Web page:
The Guardian
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Britain’s EU membership ‘mutually beneficial’




Britain’s membership in the EU is beneficial to both parties, the ECB’s chief said Thursday, while making it clear that any decision by the UK to quit the bloc would have only a “limited” impact on the eurozone’s recovery.

Mario Draghi also warned that volatility was expected to dog the markets in the run up to, and possibly beyond, the June 23 knife-edge vote, as he became the latest economic heavyweight to underline the advantages a Britain that held fast to the EU.

The ECB chief’s comments came as US President Barack Obama is expected to also make a strong case for the “Remain” camp in London on Thursday.

With opinion polls showing the “Leave” and “Remain” camps evenly split at around 50 percent each, the world’s G20 top economies last week warned that one of the risks to the global economy was “the shock of a potential UK exit from the European Union”.

In Frankfurt, Draghi stressed that both Britain and the EU stood to gain from the UK’s continued membership.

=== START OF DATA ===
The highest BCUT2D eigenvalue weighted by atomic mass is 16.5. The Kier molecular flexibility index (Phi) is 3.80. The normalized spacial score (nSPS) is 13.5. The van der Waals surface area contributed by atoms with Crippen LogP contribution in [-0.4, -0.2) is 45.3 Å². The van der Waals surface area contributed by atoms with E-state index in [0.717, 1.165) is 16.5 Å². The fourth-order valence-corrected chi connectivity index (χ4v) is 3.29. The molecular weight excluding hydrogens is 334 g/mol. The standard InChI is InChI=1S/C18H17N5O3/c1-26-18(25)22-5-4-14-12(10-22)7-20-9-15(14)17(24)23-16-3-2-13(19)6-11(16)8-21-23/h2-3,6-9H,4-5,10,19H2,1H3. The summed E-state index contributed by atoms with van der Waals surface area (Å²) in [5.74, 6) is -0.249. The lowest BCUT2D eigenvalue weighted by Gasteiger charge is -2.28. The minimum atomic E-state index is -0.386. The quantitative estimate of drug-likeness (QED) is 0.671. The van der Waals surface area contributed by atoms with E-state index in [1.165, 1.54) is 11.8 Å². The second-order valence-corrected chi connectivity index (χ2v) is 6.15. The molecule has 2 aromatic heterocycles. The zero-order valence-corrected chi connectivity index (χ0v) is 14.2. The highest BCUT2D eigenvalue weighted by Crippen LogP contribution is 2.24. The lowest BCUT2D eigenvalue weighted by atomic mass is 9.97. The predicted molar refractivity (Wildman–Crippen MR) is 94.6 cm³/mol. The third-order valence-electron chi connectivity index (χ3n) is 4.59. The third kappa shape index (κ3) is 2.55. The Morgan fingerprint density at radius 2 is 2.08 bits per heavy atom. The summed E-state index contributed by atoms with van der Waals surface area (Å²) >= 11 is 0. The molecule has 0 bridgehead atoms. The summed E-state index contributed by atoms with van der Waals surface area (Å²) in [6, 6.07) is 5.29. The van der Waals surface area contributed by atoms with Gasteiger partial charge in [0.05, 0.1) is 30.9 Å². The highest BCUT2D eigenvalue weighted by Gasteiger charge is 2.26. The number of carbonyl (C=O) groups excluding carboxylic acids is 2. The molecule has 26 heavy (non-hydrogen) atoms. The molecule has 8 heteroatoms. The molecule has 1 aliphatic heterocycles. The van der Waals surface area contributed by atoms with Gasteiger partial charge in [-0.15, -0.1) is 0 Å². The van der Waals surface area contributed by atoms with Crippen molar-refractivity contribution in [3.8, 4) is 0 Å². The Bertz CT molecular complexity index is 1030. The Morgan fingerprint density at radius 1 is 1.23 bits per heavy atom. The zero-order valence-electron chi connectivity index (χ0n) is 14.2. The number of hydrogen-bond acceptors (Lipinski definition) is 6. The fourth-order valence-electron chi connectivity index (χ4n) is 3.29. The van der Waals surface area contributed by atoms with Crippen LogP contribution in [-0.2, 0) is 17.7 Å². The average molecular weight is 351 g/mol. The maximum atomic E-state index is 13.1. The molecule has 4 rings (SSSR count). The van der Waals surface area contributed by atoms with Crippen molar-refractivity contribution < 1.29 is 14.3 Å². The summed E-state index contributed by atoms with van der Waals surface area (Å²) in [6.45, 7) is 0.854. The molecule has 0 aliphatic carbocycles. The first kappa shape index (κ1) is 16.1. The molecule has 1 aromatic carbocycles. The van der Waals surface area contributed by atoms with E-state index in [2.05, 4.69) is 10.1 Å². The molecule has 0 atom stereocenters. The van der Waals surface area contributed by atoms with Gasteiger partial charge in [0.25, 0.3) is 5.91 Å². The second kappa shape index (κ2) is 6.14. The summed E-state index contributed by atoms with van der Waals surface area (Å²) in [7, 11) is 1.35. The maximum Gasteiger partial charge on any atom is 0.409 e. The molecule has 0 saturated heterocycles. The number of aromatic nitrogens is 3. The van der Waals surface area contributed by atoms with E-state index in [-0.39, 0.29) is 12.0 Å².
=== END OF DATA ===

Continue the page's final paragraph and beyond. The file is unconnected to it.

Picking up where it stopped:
“Let me say unequivocally that we view the participation of the UK to the European Union as as mutually beneficial and we will continue to say so in the coming weeks,” Draghi told a news conference.

Talk about a possible Brexit “has already produced some significant consequences on the markets”, in particularly hurting the value of the pound sterling.

“We do expect continuation of market volatility certainly until the referendum… probably even after the referendum,” he said, while stressing that he did not want to speculate about the result of the vote.

“Is it enough to endanger the economic recovery in euro area? The assessment of our staff is that the risk of this happening is limited,” Draghi added.

The ECB’s assessment of a mild impact on the eurozone contrasts with the UK Treasury’s report on the economic cost to Britain.

Brexit could shave six percentage points off Britain’s growth by 2030 and the annual loss of gross domestic product to each household could be as high as 4,300 pounds (5,400 euros), it said.

Finance Minister George Osborne warned that the country would be “permanently poorer if we leave the European Union” and it was “complete fantasy” to expect that Britain could then negotiate an advantageous trade deal with the EU.

Around a fifth of voters remain undecided after the campaign officially got started last week.

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